Don’t feel like you have to make/bake everything from scratch – give yourself a break and find a shortcut.
Here’s a tip that will save your Christmas Eve – wrap the presents as you buy them. Don’t wait until Christmas Eve to wrap them all at in one hit. This is a thankless back-breaking exercise which is sure to keep you up late wondering why you bought so much stuff. Wrap-as-you-go lets you just chill and enjoy Christmas Eve, when not a creature is stirring, just you with a glass of wine, (store-bought) Christmas mince tarts and candlelight.
5. Don’t compare
Whatever you do, don’t compare your Christmas efforts to others’. Fill your house with Christmas in your own way. The danger of social media is that we can start to compare our efforts to the picture-perfect awesomeness we see in our newsfeeds. Down this road of comparison lies discontent and dissatisfaction. Don’t go there.
Down this road of comparison lies discontent and dissatisfaction. Don’t go there.
Look for inspiration on the net, by all means, but don’t let it make you feel like your Christmas efforts are not ‘enough’. Instead fill your house with your own sense of the season: your special memories and things that mean Christmas to you. For us it’s decorating a real pine tree (for that instant Christmassy smell) with the decorations we’ve collected through the years and lighting candles and twinkle lights at night. On Christmas Eve we hang stockings, watch a Christmas movie and eat our store-bought, lolly-lathered gingerbread house.You do you.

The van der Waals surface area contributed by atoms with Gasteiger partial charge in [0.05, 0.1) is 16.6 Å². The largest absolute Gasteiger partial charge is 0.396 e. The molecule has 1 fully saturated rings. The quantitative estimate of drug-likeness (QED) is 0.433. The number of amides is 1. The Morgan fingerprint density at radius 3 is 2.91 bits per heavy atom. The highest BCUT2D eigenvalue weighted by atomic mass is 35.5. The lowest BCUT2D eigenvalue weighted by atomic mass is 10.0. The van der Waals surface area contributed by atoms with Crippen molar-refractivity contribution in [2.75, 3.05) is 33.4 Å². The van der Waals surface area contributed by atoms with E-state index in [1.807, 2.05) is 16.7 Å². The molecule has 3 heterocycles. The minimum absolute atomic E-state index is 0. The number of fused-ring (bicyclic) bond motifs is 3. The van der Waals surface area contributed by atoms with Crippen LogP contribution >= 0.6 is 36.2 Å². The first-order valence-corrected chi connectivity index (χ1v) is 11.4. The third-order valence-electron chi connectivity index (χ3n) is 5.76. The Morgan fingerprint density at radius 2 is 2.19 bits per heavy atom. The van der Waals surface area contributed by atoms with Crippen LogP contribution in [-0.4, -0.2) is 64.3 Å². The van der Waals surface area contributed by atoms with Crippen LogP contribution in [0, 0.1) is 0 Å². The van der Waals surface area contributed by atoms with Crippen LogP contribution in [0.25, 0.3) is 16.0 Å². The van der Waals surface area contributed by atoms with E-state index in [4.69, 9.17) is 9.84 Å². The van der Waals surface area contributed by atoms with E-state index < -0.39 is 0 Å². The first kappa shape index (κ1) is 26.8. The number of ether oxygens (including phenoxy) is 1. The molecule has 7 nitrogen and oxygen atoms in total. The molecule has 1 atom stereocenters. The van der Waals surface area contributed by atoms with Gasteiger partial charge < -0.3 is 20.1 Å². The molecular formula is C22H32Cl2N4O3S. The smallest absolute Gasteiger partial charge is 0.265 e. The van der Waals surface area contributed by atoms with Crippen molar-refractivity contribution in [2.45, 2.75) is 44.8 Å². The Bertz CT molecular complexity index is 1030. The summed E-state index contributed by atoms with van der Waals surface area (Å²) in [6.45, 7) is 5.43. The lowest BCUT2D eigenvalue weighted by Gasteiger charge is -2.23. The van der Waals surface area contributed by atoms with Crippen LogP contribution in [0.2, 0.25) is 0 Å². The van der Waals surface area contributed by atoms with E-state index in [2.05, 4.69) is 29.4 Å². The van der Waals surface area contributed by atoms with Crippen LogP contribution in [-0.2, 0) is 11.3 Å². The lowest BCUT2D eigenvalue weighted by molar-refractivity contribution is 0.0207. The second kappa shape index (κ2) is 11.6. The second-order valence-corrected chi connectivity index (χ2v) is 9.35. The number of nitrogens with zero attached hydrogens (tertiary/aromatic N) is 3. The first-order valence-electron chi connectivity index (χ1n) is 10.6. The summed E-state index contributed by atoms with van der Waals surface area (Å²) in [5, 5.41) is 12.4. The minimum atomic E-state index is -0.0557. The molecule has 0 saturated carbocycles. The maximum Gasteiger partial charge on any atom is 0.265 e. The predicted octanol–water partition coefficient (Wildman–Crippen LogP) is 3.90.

If your Christmas to-do list is too long and you’re lying awake at night wondering how you’re going to do it all, it may be time to edit that list. So what if we’ve ticked off doing all the Christmas activities and traditions from our list but we’ve exhausted ourselves in the process and can’t wait until the whole jolly rigmarole is over? Sometimes less is more.